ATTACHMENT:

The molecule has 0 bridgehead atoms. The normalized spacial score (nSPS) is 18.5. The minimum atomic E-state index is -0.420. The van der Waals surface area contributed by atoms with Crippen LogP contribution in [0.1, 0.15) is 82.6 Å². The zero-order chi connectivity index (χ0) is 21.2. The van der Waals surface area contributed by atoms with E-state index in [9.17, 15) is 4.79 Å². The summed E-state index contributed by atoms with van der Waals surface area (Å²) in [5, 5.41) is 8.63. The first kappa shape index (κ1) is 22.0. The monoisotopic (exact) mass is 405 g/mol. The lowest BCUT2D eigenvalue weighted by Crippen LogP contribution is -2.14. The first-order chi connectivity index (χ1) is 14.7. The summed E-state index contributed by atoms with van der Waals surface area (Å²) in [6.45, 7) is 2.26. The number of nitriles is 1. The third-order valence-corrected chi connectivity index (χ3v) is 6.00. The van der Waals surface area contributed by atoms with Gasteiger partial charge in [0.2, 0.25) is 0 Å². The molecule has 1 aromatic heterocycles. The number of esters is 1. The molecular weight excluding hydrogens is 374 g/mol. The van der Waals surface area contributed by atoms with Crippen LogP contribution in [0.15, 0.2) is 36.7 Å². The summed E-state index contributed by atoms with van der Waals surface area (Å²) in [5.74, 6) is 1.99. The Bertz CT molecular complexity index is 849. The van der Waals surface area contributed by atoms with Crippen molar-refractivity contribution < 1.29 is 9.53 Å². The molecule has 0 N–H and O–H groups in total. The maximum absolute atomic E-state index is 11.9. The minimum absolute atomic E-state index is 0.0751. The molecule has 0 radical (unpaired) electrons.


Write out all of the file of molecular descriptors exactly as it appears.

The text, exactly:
The molecule has 0 bridgehead atoms. The normalized spacial score (nSPS) is 18.5. The minimum atomic E-state index is -0.420. The van der Waals surface area contributed by atoms with Crippen LogP contribution in [0.1, 0.15) is 82.6 Å². The zero-order chi connectivity index (χ0) is 21.2. The van der Waals surface area contributed by atoms with E-state index in [9.17, 15) is 4.79 Å². The summed E-state index contributed by atoms with van der Waals surface area (Å²) in [5, 5.41) is 8.63. The first kappa shape index (κ1) is 22.0. The monoisotopic (exact) mass is 405 g/mol. The lowest BCUT2D eigenvalue weighted by Crippen LogP contribution is -2.14. The first-order chi connectivity index (χ1) is 14.7. The summed E-state index contributed by atoms with van der Waals surface area (Å²) in [6.45, 7) is 2.26. The number of nitriles is 1. The third-order valence-corrected chi connectivity index (χ3v) is 6.00. The van der Waals surface area contributed by atoms with Gasteiger partial charge in [0.2, 0.25) is 0 Å². The molecule has 1 aromatic heterocycles. The number of esters is 1. The molecular weight excluding hydrogens is 374 g/mol. The van der Waals surface area contributed by atoms with Crippen LogP contribution in [0.15, 0.2) is 36.7 Å². The summed E-state index contributed by atoms with van der Waals surface area (Å²) in [5.74, 6) is 1.99. The Bertz CT molecular complexity index is 849. The van der Waals surface area contributed by atoms with Crippen molar-refractivity contribution < 1.29 is 9.53 Å². The molecule has 0 N–H and O–H groups in total. The maximum absolute atomic E-state index is 11.9. The minimum absolute atomic E-state index is 0.0751. The molecule has 0 radical (unpaired) electrons.